In another twist involving the public protector’s office‚ the Minister of Co-operative Governance an.
TRANSNET, one of the only parastatals not begging government for billions in funding, remains committed to its R80,5billion capital investment programme despite the economic crisis and lower net profits.
Acting chief executive Chris Wells confirmed that the freight and logistics group had the capacity to raise the funds for its infrastructure development.
In the past financial year it invested R19,4billion, 56percent of which was spent on expanding capacity and the rest on maintaining its infrastructure and assets.
Despite the credit crisis, Transnet raised R11,6billion by issuing domestic bonds and local and international loans.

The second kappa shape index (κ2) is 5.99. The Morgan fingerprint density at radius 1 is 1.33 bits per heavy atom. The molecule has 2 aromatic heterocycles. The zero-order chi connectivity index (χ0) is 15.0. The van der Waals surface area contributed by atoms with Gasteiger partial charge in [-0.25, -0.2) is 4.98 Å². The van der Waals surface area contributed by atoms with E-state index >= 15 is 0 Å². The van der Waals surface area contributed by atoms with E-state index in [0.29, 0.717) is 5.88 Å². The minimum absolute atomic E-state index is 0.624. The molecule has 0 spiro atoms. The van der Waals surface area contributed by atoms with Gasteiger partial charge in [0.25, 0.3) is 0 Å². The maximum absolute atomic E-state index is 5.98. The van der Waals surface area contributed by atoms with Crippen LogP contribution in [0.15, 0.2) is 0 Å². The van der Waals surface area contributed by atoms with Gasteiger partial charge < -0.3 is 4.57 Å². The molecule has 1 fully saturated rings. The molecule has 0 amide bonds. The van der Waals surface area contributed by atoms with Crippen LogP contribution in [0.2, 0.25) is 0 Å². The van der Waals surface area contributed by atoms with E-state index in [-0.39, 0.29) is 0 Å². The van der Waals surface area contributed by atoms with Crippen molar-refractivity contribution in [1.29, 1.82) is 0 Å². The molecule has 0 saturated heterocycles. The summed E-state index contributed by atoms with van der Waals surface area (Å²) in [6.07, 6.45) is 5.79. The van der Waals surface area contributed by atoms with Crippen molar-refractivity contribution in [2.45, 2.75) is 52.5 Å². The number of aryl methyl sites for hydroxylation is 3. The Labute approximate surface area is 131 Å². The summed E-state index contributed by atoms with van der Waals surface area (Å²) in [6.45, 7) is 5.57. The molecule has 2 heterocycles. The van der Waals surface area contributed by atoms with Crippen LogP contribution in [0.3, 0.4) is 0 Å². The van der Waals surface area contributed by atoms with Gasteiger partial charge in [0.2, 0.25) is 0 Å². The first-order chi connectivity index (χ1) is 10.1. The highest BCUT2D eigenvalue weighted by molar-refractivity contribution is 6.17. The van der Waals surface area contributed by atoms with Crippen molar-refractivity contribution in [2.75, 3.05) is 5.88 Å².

It is also about to launch a global medium-term note programme which gives it access to US and European debt capital markets as soon as conditions become favourable.
Wells said it had been a tough financial year to end-March, especially in the second half.
The 11percent rise in revenue to R33,6billion reflected lower volumes which were offset by higher coal tariffs. The first half of the financial year was good in comparison with the second. Rail volumes dropped 19percent in the second half, while container volumes at the ports dropped 12percent.
Operating costs were 18percent higher, reflecting the higher cost of fuel, electricity and steel.
"On the face of it it was financially a good year," Wells said, "but the real concern is on the volume side, where the decline was caused partly by the economy and partly due to operational issues."
Transnet has, however, responded to the economic downturn with a plan which includes weekly reports on various areas of the business, cost reduction and the delay of some projects.